Peach and Tomato Sourdough Panzanella


As a kid Summer was the king of seasons. It was the season of staying up late (sometimes even until 10!), going swimming in the neighbor’s pool, and eating freezie pops by the dozens. It was the time for grilling out, for s’mores, for vacations where we’d sleep in cabins and bathe in lakes. Summer was the pinnacle of experiences. Until it got old. Every year I’d secretly start to long for structure. I wanted days spent doing things other than alternating between Sailor Moon reruns and Harry Potter rereads. Every year, around early-August, I’d start to long for school.

My school days have since past, but about this time every year I start to long for fall. Summer was great and all, but it’s starting to wear out its welcome. I’m tired of the heat, I’m tired of the sweat, I’m tired of wearing shorts. I’m fed up with needing fans upon fans upon fans to sleep. I’m bored with pulling my hair up in a ponytail and drinking iced tea. I want crisp nights and sweaters and hot toddies. I want squash and kale and falling leaves. Does anyone else get bored of summer? Or am I  just some freakish anomaly?

Summer’s here for at least another month, so I can either keep complaining or make the best of it. Likely I’ll do both. That means it’s time to take advantage of the few parts of summer I’m not sick of yet. It’s time to drink more rosé, hang out around some lakes, and indulge in the best part of summer- summer produce.

There are many, many good recipes out there for tomato salads. They often involve basil and copious amounts of olive oil. Sometimes they are excellent. Sometimes they are good. And there are many times that they hit the spot. But I wanted to make something that would stand up as a meal, and would pair tomatoes with mint, which is one of my favorite underrated food combinations out there.

It’s worth noting that this isn’t technically a true panzanella. An authentic panzanella tosses cubes of stale bread in water, then wrings them out before adding them to tomatoes. I toss toasted sourdough croutons with the juices of the salad and the dressing instead, and I think it makes a satisfying substitute. If this version of panzanella offends you, I’m sorry. My only excuse is that I’m an American, and our national cuisine is based on the adaptation, borrowing, and stealing of great ideas around the world.

Authentic or not, this is an excellent dinner salad. Ripe peaches and tomatoes are tossed with shredded mozzarella, mint, and sourdough croutons in a shallot-balsamic vinegar dressing. The sourdough croutons drink up the dressing, which leaves them deeply flavored but not soggy. The tomatoes and peaches play nicely together, making every bite a combination of sweet and acidic. The mint keeps things cool, while the mozzarella adds a creamy, indulgent note.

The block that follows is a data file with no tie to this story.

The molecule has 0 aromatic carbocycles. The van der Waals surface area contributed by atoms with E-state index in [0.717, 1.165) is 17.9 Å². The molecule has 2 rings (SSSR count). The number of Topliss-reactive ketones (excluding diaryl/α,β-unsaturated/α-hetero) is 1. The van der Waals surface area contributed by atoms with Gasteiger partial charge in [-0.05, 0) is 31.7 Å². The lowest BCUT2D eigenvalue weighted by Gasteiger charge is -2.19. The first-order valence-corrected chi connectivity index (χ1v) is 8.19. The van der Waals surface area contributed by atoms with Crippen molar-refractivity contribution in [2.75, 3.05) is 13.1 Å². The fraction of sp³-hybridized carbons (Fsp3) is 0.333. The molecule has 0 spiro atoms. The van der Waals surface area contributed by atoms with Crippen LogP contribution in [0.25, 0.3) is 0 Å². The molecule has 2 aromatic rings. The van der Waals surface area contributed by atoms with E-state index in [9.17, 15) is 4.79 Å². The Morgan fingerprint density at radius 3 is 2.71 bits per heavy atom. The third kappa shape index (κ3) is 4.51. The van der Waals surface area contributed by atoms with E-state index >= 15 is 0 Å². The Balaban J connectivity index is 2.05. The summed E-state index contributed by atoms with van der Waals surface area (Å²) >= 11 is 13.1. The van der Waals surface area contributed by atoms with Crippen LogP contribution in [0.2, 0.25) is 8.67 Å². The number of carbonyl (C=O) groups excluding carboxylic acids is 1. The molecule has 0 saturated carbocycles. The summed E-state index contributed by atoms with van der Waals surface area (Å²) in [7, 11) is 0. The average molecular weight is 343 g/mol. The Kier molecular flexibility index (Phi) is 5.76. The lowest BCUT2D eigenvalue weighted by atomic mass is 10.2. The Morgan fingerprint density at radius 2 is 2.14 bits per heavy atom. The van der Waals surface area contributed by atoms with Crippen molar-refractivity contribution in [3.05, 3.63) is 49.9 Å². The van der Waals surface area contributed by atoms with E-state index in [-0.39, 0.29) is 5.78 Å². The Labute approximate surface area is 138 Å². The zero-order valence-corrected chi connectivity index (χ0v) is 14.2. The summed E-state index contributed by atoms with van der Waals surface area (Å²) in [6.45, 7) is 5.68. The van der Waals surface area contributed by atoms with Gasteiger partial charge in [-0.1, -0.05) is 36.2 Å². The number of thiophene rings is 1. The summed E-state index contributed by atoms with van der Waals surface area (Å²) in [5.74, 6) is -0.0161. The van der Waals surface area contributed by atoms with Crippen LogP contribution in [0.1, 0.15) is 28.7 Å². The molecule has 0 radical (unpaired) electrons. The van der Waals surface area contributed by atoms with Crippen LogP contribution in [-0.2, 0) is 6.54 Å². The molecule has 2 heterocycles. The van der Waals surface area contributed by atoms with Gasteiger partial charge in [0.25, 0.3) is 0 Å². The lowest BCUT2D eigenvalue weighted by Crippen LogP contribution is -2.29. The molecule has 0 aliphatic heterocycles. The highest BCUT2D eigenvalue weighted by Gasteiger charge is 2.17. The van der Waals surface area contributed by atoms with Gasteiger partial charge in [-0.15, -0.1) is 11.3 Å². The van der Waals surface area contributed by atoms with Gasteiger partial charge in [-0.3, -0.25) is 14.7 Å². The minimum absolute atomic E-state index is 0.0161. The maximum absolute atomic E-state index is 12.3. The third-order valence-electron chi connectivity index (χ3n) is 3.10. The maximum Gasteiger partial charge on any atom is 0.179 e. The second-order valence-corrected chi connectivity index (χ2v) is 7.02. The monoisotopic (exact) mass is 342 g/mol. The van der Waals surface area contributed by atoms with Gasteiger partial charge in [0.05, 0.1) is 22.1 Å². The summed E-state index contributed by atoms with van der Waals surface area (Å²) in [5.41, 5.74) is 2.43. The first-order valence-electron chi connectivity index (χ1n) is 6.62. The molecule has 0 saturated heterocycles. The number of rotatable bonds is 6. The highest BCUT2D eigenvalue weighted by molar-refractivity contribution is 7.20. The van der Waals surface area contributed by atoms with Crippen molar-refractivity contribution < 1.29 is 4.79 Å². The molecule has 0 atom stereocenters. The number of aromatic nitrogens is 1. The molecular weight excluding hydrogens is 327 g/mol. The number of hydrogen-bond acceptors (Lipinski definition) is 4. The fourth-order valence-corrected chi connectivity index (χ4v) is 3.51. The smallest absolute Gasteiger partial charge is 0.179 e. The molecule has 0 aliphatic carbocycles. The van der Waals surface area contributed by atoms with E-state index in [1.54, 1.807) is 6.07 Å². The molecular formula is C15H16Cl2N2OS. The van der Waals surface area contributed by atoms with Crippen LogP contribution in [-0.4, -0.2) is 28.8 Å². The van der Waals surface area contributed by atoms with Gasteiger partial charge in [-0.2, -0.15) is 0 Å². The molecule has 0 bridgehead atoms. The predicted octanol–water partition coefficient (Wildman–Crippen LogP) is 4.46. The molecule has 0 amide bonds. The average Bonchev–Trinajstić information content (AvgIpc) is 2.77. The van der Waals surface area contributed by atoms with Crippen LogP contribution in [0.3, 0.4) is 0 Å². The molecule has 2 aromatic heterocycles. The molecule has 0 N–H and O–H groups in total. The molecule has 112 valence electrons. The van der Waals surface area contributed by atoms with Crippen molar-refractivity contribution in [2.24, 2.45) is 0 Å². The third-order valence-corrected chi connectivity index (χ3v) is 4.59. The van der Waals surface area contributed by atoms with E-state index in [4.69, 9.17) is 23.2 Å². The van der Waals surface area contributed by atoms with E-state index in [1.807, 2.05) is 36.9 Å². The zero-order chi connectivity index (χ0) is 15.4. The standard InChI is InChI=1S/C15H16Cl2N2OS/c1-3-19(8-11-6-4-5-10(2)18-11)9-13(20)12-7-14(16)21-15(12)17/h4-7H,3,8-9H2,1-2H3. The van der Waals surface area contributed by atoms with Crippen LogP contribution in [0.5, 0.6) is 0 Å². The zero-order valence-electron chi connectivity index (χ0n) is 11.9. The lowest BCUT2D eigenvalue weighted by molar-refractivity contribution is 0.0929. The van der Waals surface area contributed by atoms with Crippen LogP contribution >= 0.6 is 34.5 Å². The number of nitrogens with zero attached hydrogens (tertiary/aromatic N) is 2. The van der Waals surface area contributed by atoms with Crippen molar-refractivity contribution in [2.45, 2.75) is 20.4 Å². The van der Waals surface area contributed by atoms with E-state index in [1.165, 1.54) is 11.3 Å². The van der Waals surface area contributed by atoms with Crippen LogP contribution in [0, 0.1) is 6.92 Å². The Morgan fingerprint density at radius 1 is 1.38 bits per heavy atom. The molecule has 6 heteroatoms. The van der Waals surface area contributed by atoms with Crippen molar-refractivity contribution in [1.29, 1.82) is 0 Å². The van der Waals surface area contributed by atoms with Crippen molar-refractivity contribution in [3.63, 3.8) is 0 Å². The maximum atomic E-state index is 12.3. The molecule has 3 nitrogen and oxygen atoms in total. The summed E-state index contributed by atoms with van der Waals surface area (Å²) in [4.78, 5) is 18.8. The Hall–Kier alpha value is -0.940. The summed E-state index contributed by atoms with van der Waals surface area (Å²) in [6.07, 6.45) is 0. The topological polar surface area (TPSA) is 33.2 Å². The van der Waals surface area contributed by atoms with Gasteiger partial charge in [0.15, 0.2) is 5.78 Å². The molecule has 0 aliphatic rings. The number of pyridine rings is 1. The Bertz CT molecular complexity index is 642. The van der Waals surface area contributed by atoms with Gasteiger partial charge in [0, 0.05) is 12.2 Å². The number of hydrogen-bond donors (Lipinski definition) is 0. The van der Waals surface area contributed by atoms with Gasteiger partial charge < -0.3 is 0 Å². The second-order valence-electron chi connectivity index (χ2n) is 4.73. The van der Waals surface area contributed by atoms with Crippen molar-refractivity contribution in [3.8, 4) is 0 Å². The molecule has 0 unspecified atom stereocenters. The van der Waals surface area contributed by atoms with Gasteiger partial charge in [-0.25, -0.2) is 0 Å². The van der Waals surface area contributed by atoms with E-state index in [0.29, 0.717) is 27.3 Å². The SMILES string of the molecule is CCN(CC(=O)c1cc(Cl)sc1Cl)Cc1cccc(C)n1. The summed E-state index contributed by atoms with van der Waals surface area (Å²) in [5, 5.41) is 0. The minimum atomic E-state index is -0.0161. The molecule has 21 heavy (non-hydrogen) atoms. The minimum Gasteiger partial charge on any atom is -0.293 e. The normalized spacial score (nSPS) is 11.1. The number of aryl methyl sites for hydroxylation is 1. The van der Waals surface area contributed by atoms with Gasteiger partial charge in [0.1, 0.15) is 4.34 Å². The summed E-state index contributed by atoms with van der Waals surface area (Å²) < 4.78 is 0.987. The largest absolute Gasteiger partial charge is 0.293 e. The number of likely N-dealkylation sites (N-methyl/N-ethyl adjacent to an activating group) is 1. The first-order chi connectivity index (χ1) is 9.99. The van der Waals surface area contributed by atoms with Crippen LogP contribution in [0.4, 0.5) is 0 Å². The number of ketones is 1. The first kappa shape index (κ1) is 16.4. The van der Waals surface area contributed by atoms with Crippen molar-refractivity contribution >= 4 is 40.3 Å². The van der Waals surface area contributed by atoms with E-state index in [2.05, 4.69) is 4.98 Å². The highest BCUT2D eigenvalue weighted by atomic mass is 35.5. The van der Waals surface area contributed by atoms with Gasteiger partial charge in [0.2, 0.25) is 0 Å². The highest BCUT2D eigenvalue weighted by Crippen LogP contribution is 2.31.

Whether you’re done with summer or are already mourning it’s approaching end, this panzanella is an excellent way to celebrate the season.

Peach and Tomato Sourdough Panzanella

Be sure to taste your dressing and add as much salt as necessary- it’ll be the difference between a salad that sparkles and a salad that falls flat.

Serves 4

2 slices sourdough bread, roughly torn
olive oil
salt and pepper

4 peaches, pits removed and sliced
4 medium tomatoes, sliced
8 ounces mozzarella, torn
a small bunch of mint, chopped
4 tablespoons olive oil
2 tablespoons balsamic vinegar
1 shallot, minced
salt and pepper, to taste
flaked salt such as Maldon, for serving

Preheat the oven to 350. Combine the sourdough with a healthy drizzle of olive oil and a sprinkling of salt and pepper on a sheet tray. Toss well to combine. Bake until the sourdough croutons start to go golden around the edges, about 20 minutes. Set aside and let cool.

In a large salad bowl combine the peaches, tomatoes, mozzarella, and half the mint mint. In a small bowl or a jam jar combine the olive oil, balsamic vinegar, and shallot with a pinch each of salt and pepper. Stir or shake well, then taste. Add more salt and pepper as necessary until the dressing tastes brightly acidic but not unpleasantly harsh. Set aside.

Add the cooled croutons to the salad. Shake or stir the dressing again, and drizzle over the salad. Use your hands to toss well, so that everything is evenly coated. Top with the remainder of the mint and sprinkle with flaked salt.

It’s best to eat this shortly after it’s made. The longer it sits the more dressing and juices the bread will soak up. However, if you like soggy bread, then let this sit for as long as you’d like.


One thought on “Peach and Tomato Sourdough Panzanella

  1. I didn’t know that detail that panzanella usually is bread wet then wrung out. For some reason I had always assumed it was crisp bread that soaked up a dressing. (I’ve never made one but mainly have heard about them through Smitten.) Anyway, this seems like a great opportunity to finally try one, they sound great.


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